Moments ago Senate Majority Leader Mitch McConnell (R-KY) and Senator Ron Wyden (D-OR) introduced the Hemp Farming Act of 2018. They are eager for the success of this bill which re-establishes hemp as an agricultural commodity subject to regulation by the USDA, with implementation by state programs.

AGHS is proud to have collaborated with Senator’s McConnell, Wyden, and Paul on this language which will protect US farmers and support US agribusiness! Read this landmark legislation first below along with a summary of the language in the bill.
Hemp Farming Act of 2018

Section-by-Section Summary

Section 1: Short Title – “Hemp Farming Act of 2018”

Section 2: Hemp Production

This section would amend the Agricultural Marketing Act of 1946 (7 U.S.C. 1621 et seq.) to let states build off investments made through the successful pilots established under the 2014 Farm Bill by authorizing them to regulate hemp growth and production by submitting a plan to the U.S. Department of Agriculture (USDA). These plans must demonstrate how states and tribes plan to maintain relevant information regarding locations of hemp production, testing hemp for THC concentration, dispose of plants and products that are out of compliance with this act, and account for negligent and other violations of the state or tribal plan. Hemp production in states and tribes that do not have USDA approved plans must continue to following federal laws and regulations that are promulgated by the USDA.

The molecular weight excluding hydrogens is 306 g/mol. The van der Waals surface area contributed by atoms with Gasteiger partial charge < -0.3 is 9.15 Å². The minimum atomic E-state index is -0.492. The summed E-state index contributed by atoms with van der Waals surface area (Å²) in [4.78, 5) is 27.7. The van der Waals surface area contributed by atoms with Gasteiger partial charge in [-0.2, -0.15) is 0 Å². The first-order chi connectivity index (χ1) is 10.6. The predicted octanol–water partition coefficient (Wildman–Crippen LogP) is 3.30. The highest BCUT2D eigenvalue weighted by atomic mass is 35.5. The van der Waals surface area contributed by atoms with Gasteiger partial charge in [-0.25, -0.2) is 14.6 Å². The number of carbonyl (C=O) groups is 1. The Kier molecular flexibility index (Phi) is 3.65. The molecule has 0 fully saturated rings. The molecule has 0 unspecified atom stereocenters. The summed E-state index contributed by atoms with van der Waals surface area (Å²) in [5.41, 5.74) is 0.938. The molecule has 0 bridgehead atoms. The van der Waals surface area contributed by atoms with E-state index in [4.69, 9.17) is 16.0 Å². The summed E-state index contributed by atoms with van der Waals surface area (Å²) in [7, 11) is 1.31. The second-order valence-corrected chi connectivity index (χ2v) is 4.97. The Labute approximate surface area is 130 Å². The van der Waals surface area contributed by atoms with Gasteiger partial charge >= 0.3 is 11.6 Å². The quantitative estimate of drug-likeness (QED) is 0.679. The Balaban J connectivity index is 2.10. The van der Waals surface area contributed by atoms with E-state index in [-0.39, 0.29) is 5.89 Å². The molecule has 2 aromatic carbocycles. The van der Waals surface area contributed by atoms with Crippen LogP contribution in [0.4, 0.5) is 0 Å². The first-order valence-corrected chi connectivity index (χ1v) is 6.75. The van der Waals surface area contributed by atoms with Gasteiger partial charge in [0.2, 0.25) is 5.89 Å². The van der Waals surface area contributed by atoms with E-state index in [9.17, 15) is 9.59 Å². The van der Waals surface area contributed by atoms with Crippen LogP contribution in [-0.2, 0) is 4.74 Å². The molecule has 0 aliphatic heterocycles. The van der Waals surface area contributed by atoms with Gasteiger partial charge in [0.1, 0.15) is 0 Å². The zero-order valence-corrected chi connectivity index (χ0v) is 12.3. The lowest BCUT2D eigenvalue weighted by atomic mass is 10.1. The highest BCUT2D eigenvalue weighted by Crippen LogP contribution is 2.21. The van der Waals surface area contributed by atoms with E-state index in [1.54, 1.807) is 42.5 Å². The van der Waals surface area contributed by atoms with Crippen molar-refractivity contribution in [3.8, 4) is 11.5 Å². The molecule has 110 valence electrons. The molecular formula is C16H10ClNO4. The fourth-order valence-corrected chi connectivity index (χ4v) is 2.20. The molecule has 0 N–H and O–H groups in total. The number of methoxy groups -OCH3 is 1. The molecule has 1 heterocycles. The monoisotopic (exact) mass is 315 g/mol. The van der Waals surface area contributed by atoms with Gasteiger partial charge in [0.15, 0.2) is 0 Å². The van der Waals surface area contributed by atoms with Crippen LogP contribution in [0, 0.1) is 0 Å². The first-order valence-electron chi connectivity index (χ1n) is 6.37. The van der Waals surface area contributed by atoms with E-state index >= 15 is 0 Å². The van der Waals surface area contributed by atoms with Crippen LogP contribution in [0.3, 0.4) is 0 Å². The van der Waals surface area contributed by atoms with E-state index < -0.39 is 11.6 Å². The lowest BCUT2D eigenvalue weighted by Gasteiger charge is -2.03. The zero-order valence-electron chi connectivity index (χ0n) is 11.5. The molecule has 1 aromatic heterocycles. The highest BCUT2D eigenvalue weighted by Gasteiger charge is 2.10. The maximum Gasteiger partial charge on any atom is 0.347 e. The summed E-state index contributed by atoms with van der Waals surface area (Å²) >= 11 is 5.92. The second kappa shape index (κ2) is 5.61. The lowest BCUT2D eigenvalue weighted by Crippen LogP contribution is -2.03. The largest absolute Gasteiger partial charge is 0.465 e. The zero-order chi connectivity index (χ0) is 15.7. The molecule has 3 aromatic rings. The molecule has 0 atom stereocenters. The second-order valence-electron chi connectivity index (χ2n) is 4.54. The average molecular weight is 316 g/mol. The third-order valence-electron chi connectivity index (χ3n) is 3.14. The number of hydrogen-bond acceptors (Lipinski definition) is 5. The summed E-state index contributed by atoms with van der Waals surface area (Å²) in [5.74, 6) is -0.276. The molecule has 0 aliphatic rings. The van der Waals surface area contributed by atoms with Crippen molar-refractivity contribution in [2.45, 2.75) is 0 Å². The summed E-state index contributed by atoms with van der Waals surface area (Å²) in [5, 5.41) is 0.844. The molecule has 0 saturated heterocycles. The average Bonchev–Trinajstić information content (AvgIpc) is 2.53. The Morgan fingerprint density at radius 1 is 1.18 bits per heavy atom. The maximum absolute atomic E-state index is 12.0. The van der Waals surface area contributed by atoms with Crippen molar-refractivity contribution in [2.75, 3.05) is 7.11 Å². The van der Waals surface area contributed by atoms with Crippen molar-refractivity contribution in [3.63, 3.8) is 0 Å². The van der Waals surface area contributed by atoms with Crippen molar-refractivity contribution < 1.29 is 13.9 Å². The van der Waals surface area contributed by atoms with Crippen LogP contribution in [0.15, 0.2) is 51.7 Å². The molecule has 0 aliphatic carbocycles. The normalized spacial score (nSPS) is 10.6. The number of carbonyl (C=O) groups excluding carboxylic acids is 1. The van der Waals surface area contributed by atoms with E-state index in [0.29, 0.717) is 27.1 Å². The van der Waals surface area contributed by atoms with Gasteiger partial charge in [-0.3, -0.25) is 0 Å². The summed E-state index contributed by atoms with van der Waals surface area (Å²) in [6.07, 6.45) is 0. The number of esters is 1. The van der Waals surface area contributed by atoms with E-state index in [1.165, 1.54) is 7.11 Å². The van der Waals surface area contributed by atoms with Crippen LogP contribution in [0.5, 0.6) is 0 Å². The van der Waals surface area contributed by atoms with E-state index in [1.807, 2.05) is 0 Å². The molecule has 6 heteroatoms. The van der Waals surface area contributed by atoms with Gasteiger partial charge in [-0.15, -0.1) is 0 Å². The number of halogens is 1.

Section 3: Funding for Hemp Research

This section would make hemp research eligible for competitive grant funding under the National Agricultural Research, Extension, and Teaching Policy Act of 1977 (7 U.S.C.3319d(c)(3)(E)) and the Critical Agricultural Materials Act (7 U.S.C. 178c(b)(9)).

Section 4: Legitimacy of Industrial Hemp Research

Within 120 days of enactment, the Secretary of Agriculture would be required to submit a report to Congress reviewing the hemp pilot programs established under the 2014 Farm Bill to determine the economic viability of domestic production and sale of hemp. The authority for hemp pilot projects set forth in the last farm bill would expire within a year.

Section 5: Federal Crop Insurance

Adds hemp as an eligible commodity for the purposes of crop insurance on both a pre- and post- harvest basis. This allows farmers to access capital for cultivation and production of hemp and hemp products.

Section 6: Exclusion of hemp from controlled substances schedules

Currently, hemp is considered a schedule I substance under the Controlled Substances Act (21 U.S.C. 802). This section would remove hemp with a concentration of not more than 0.3 percent delta-9 tetrahydrocannabinol (THC) from the controlled substances list. This includes the de-scheduling of all derivatives, extracts, and seeds of hemp as long as those portions of the plant remain below the THC threshold.

 Section 7: Rule of Construction

This section contains language to clarify that nothing in this act authorizes interference with the interstate transportation or commerce of hemp or hemp products.

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